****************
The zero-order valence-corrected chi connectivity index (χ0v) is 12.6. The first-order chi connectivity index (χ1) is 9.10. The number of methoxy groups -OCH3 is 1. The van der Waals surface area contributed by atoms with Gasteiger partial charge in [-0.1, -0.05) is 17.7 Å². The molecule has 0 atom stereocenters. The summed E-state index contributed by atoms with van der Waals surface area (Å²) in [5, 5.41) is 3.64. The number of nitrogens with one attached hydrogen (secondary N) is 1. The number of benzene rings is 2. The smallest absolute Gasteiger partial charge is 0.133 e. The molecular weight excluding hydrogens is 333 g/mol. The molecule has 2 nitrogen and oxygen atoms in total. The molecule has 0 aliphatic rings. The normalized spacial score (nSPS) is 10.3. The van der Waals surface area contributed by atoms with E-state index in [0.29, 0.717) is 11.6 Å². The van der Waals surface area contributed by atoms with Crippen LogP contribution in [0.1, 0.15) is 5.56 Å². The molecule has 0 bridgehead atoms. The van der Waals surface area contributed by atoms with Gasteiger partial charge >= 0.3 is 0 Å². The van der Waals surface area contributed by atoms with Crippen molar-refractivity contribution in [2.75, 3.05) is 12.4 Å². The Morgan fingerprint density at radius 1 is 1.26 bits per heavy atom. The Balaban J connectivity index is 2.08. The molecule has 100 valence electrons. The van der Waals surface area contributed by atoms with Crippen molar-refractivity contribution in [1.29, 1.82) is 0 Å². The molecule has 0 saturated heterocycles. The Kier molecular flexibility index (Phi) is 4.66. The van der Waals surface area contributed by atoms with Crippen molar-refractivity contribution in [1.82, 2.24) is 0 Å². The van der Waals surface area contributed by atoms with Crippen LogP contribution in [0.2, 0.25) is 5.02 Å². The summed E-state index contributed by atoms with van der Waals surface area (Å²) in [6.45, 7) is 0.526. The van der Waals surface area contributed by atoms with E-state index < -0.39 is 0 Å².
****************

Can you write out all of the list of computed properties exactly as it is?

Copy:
The zero-order valence-corrected chi connectivity index (χ0v) is 12.6. The first-order chi connectivity index (χ1) is 9.10. The number of methoxy groups -OCH3 is 1. The van der Waals surface area contributed by atoms with Gasteiger partial charge in [-0.1, -0.05) is 17.7 Å². The molecule has 0 atom stereocenters. The summed E-state index contributed by atoms with van der Waals surface area (Å²) in [5, 5.41) is 3.64. The number of nitrogens with one attached hydrogen (secondary N) is 1. The number of benzene rings is 2. The smallest absolute Gasteiger partial charge is 0.133 e. The molecular weight excluding hydrogens is 333 g/mol. The molecule has 2 nitrogen and oxygen atoms in total. The molecule has 0 aliphatic rings. The normalized spacial score (nSPS) is 10.3. The van der Waals surface area contributed by atoms with E-state index in [0.29, 0.717) is 11.6 Å². The van der Waals surface area contributed by atoms with Crippen LogP contribution in [0.1, 0.15) is 5.56 Å². The molecule has 0 bridgehead atoms. The van der Waals surface area contributed by atoms with Gasteiger partial charge >= 0.3 is 0 Å². The van der Waals surface area contributed by atoms with Crippen molar-refractivity contribution in [2.75, 3.05) is 12.4 Å². The Morgan fingerprint density at radius 1 is 1.26 bits per heavy atom. The Balaban J connectivity index is 2.08. The molecule has 100 valence electrons. The van der Waals surface area contributed by atoms with Crippen molar-refractivity contribution in [1.29, 1.82) is 0 Å². The molecule has 0 saturated heterocycles. The Kier molecular flexibility index (Phi) is 4.66. The van der Waals surface area contributed by atoms with Crippen molar-refractivity contribution in [1.82, 2.24) is 0 Å². The van der Waals surface area contributed by atoms with Crippen LogP contribution in [0.2, 0.25) is 5.02 Å². The summed E-state index contributed by atoms with van der Waals surface area (Å²) in [6.45, 7) is 0.526. The van der Waals surface area contributed by atoms with E-state index < -0.39 is 0 Å².